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FOR IMMEDIATE RELEASEDate: September 9, 2021Contact: Shruti Lakshmanan, Transition Manager
[email protected], 734-697-3933
Washtenaw County Prosecutor’s Office & Dispute Resolution Center Announce New Survivor-Driven Restorative Justice Program
Crime Survivors to be Given Option for Alternative Dispositions for Cases
Ann Arbor, MI – The Washtenaw County Prosecutor’s Office, in partnership with the Dispute Resolution Center, today announced the creation of a robust, survivor-centered restorative-justice program. Under the program, crime survivors will be given a choice as to whether they want a case to proceed through the traditional criminal legal system—or whether they want to opt for restorative justice as an alternative.
Restorative justice is a survivor-driven model for addressing harm. If, and only if, survivors opt for restorative justice, the survivor and the person who committed harm work together with a trained facilitator to reach an individualized solution for how the survivor can be made whole.
Restorative justice consists of three primary elements:
Under the program announced Thursday morning, a Victim Advocate from the Prosecutor’s Office will reach out to crime survivors—before any charges are authorized—and give them the option of participating in restorative justice. If the survivor does not want to participate in restorative justice, the Prosecutor’s Office will proceed with criminal charges in the normal course.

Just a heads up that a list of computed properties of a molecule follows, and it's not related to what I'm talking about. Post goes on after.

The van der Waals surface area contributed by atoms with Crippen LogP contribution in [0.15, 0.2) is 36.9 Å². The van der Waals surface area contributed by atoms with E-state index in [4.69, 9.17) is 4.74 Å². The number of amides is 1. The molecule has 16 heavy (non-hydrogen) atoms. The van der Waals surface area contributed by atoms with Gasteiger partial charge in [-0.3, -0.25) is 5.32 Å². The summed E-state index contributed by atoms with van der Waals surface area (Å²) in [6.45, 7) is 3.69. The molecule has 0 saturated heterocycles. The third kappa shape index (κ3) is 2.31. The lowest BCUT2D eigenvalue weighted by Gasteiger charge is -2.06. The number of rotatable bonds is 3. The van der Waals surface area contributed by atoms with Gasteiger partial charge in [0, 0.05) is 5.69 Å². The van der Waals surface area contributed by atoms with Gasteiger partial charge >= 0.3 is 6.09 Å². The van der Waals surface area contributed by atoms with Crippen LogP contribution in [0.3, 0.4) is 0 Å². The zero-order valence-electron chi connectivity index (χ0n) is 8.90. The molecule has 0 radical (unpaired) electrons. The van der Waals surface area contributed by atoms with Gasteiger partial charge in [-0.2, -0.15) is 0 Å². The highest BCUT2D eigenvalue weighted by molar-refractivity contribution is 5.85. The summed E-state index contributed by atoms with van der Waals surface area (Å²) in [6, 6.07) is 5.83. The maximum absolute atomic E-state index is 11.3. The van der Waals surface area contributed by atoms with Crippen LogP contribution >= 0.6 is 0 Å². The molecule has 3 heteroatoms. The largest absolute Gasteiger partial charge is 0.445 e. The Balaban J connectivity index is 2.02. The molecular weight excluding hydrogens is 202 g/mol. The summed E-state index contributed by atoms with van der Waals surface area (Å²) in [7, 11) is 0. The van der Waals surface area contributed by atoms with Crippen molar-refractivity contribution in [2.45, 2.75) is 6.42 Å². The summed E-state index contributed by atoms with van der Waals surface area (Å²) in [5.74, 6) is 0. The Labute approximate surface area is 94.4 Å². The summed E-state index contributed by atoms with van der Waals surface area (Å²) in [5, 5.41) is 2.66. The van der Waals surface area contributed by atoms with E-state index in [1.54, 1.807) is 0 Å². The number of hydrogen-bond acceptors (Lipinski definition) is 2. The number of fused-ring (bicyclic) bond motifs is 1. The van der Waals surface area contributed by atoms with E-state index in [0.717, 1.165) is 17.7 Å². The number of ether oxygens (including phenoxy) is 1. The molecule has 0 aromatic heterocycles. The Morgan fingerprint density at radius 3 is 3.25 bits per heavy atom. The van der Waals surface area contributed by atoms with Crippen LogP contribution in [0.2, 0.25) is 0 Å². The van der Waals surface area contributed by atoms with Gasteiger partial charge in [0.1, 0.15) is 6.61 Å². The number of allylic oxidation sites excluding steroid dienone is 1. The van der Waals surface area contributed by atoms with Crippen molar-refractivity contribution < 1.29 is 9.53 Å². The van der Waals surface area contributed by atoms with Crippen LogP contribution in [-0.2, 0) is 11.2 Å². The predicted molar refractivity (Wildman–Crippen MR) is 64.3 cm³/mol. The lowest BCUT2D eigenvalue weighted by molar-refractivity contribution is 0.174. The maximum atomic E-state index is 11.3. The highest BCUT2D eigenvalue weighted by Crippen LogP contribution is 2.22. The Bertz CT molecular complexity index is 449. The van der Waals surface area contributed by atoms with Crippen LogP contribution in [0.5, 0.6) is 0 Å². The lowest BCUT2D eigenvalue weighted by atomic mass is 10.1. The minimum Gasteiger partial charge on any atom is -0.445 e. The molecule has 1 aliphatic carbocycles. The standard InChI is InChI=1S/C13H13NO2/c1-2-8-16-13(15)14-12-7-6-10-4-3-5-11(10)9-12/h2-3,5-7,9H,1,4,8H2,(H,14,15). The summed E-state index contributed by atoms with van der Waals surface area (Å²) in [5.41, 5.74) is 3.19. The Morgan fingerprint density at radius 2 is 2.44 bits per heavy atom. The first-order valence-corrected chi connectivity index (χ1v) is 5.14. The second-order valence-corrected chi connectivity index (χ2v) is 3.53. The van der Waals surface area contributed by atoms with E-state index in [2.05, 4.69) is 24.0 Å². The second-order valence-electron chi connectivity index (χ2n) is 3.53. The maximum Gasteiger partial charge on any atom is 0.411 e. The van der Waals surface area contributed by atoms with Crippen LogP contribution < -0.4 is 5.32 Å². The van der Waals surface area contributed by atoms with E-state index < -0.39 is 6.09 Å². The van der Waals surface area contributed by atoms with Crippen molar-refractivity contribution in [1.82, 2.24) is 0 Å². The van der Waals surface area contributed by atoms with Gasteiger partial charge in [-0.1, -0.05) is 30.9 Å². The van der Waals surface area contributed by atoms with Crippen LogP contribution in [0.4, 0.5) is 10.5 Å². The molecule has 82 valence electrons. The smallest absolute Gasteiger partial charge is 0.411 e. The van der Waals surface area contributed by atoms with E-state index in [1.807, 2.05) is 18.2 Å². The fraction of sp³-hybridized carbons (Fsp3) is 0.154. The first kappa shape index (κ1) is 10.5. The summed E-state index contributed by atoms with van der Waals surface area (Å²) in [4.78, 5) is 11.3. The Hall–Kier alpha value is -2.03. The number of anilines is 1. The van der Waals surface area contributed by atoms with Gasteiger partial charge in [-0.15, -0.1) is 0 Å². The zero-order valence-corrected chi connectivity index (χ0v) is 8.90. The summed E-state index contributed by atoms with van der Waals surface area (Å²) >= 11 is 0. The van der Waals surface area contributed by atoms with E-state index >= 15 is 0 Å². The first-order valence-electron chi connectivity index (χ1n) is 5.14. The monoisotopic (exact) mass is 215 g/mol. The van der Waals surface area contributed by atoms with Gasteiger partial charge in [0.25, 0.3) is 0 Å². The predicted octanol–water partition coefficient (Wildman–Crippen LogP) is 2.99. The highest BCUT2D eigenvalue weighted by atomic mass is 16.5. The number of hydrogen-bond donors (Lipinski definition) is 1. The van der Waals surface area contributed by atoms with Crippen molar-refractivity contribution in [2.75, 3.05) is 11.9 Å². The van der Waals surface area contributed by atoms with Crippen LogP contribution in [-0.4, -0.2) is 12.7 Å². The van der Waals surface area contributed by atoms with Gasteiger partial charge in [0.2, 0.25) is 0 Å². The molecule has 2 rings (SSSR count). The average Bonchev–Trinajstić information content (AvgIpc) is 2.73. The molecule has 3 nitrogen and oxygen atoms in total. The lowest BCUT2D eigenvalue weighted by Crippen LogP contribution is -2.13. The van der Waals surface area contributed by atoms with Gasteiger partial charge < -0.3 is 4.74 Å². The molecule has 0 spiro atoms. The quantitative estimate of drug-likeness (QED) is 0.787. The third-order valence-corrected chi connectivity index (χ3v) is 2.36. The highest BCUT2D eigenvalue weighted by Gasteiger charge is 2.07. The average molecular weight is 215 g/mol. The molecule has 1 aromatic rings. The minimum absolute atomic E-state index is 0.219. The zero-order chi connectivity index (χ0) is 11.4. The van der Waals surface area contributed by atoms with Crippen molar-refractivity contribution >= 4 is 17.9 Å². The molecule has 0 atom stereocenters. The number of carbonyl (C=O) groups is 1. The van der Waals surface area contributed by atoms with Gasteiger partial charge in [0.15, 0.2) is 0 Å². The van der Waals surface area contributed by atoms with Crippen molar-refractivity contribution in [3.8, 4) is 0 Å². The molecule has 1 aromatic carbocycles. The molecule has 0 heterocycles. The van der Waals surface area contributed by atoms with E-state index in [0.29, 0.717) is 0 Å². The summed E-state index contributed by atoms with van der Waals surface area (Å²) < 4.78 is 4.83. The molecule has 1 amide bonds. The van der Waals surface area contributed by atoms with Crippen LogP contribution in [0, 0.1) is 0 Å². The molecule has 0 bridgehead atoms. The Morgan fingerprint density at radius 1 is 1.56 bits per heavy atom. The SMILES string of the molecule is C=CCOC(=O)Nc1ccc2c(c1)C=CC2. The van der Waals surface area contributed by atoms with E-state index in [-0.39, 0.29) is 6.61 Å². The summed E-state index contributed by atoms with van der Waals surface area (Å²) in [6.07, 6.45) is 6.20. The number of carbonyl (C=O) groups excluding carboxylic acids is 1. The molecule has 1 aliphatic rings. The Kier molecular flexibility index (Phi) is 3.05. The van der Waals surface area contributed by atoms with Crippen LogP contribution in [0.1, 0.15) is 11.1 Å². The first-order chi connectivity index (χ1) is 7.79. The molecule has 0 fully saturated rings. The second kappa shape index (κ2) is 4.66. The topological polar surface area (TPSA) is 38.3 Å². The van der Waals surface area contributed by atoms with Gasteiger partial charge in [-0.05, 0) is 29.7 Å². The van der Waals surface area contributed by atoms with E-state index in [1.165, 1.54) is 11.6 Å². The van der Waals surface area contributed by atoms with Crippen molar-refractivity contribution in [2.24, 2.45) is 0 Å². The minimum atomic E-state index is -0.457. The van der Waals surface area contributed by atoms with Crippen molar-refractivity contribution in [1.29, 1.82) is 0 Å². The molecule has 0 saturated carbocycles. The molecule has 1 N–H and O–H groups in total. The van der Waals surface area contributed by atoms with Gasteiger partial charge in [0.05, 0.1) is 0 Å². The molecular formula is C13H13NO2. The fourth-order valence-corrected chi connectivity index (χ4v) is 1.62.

If, however, the survivor opts for restorative justice—and the would-be defendant is prepared to do so—the Prosecutor’s Office will “hold” the charges without filing them. Trained facilitators from the Dispute Resolution Center will work with survivors and would-be defendants to facilitate a plan through which amends can be made.
If the survivor and the person who committed harm (1) reach a resolution, (2) the plan to make amends is followed, and (3) the would-be defendant is not accused of any new crimes for 18 months, the Prosecutor’s Office will decline to authorize the underlying charges. If the restorative justice process fails, or the would-be defendant is accused of a new crime, the Prosecutor’s Office may choose to move forward on the initial charges.
“Far too frequently in the criminal legal system, we sideline crime survivors—and don’t give them a choice about how their case will proceed,” said Washtenaw County Prosecutor Eli Savit. “The restorative justice program announced today changes that. Survivors will be given the opportunity to chart their own course, and empowered to reach an outcome that works for them.”
“We stand with survivors in the Prosecutor’s Office,” Savit continued. “And standing with survivors means listening to them.”
The experience in other communities has demonstrated that crime survivors often prefer restorative justice as an alternative to the traditional criminal legal system. New York City maintains a robust restorative-justice program administered by Common Justice. There, a full 90% of survivors who are given the choice opt for restorative justice, rather than the traditional criminal legal system. Would-be defendants who participate in restorative justice are also significantly more likely to complete restitution to the crime survivor than those who do not.